GeneData s Trunnell: To Sell Software, He Says, Stay Small | GenomeWeb

Matthew Trunnell washed into bioinformatics quite by accident. Trained as a physicist, Trunnell kicked off his career in oceanography, studying circulation patterns of water. Those studies required large-scale simulations, which lured him into the realm of computing infrastructure, and after a brief stint as a Unix-based consultant, he wound up at Genome Therapeutics. “It was my first exposure to bioinformatics,” he recalls. “I was enthralled with the science and with the problems in the field.”

Get the full story with
GenomeWeb Premium

Only $95 for the
first 90 days*

A trial upgrade to GenomeWeb Premium gives you full site access, interest-based email alerts, access to archives, and more. Never miss another important industry story.

Try GenomeWeb Premium now.

Already a GenomeWeb Premium member? Login Now.
Or, See if your institution qualifies for premium access.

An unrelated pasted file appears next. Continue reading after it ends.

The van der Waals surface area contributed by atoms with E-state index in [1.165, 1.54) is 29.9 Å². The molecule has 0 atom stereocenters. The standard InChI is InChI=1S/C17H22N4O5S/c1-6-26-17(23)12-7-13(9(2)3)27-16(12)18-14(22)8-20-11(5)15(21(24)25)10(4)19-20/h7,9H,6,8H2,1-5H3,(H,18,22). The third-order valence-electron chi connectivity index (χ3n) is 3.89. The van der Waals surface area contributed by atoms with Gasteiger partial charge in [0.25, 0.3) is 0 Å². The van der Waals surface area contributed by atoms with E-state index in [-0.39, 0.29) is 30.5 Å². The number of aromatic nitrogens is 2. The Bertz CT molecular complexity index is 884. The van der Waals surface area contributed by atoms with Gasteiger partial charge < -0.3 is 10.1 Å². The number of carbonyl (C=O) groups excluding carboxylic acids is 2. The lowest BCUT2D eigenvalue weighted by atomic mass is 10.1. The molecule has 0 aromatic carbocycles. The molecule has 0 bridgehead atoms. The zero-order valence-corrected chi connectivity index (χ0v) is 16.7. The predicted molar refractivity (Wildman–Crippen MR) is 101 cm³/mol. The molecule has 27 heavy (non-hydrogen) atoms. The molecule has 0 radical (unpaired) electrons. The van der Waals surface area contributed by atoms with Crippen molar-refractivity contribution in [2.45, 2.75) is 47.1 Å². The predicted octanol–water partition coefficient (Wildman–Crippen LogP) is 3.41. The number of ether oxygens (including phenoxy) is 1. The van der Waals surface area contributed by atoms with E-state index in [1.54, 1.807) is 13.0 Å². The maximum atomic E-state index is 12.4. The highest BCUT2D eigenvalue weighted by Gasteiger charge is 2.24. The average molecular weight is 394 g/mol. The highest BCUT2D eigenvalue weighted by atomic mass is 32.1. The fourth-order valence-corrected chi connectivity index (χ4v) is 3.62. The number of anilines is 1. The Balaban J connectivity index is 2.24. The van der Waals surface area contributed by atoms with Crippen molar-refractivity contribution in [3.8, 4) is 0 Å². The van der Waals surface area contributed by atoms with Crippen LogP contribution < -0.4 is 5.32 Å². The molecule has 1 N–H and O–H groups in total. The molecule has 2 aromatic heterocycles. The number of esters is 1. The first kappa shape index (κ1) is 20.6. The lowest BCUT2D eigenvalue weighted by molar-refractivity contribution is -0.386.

*Before your trial expires, we’ll put together a custom quote with your long-term premium options.

Not ready for premium?

Register for Free Content
You can still register for access to our free content.

In Nature this week: genetic history of HIV in the US, and more.

There are a few projects aimed at addressing the lack of diversity in genomic research, Technology Review reports.

A national assessment shows that US students lag in the sciences, but suggests that achievement gaps are narrowing.

Harvard's George Church discusses HGP-write with the Journal of the American Medical Association.